Book Review: A Road to Manzanar
In Farewell to Manzanar Jeanne Wakatsuki Houston and James D. Houston have written a charming book that is both a memoir and a coming of age story for Jeanne Wakatsuki Houston. In 1942, when Jeanne was seven years old, she and her parents were sent to a Japanese interment camp in Manzanar, California. This was a common experience for people of Japanese heritage who lived along the West Coast of the United States after the Japanese bombed Pearl Harbor on December 7, 1941. This book tells the reader about the camp and the people who lived there.
It is interesting to note that the title is Farewell to Manzanar, not farewell to Santa Monica or Long Beach two places where Jeanne and her family had homes before the war. With this title it is clear the Houstons are not writing about the injustice done to the Japanese, many of whom were United States citizens, by placing them in these camps. They are writing about two things. The first farewell to Manzanar occurred when the Wakatsuki family and other internees were able to leave Manzanar at the end of World War II. They were saying goodbye to their life in the camp at the same time as saying hello to their new life in post-war California. The second goodbye, and the one that occasioned the book occurred in 1972 when Jeanne Wakatsuki Houston, accompanied by her husband and their two adolescent daughters, returned to Manzanar.
Throughout most of the book Jeanne writes of her experiences in the camp. The camp was overcrowded at first and shabbily built because it had been built quickly after Pearl Harbor and no one knew how many Japanese people could be assigned to the camp. With time additional buildings were constructed, repairs were made and each family was assign room in one of the barracks to be turned into home. Increasingly throughout the war conditions living conditions were improved.
The life in Manzanar was made as much life a normal life for the residents as possible. Children attended school, people worked on their homes, grew victory gardens. Many of the men entered the United States Armed Forces and were stationed in Europe. People made friends, fell in love, married and had families. Some became ill, some died, some were happy, some were sad. It was as normal a life as possible under the circumstances.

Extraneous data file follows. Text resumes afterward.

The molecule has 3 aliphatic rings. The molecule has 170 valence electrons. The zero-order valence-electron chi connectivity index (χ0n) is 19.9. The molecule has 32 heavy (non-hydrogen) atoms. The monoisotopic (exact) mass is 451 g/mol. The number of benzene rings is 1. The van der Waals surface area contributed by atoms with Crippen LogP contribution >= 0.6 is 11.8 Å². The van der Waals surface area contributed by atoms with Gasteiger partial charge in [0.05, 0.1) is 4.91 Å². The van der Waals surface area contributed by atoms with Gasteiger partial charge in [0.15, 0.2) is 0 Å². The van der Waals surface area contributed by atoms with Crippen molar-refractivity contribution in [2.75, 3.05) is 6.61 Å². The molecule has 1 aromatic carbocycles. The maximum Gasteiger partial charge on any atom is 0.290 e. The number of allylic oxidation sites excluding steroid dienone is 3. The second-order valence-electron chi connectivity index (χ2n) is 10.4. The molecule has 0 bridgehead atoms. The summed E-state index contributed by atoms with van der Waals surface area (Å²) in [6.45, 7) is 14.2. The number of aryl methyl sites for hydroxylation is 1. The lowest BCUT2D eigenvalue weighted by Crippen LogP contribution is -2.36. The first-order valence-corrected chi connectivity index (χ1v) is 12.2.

When the Houstons visited Manzanar in 1972, very little evidence of the camp having ever existed remained, It had lain unused for almost thirty years, deserted buildings had been harvested for lumber and nature had begun to take back the site. As Jeanne walked through the Manzanar site with her husband she pointed out places and talked about events that had happened there and the people who had lived there. She found the large rock that had served as a step up into their quarters. In many ways the visit was the return visit of any adult who returns to a childhood home after living elsewhere for twenty years. The visit to Manzanar had a therapeutic effect on Jeanne. Revisiting the place where she had spent her live from age seven to ten and a half helped her come to terms with her experiences and gain closure. Finally Jeanne Wakatsuki Houston was able to say “Farewell to Manzanar.”
Farewell to Manzanar is a good book, probably a very good book. It is well written on a level that is easily understandable to people in adolescence and older. It is touching without being over sentimental. The book is a memoir, not a history book or autobiography. It does not aim to provide social criticism or encourage political activism; it is a memoir of the childhood of one young girl at a particularly difficult time in American History. It is because of the personal, non-political focus that the book has charm and is widely read almost sixty years after the camp closed and more than thirty years after the book was published.
Houston, J.W. & Houston J.D. Farewell to Manzanar. Boston: Houghton Mifflin Company, 1973.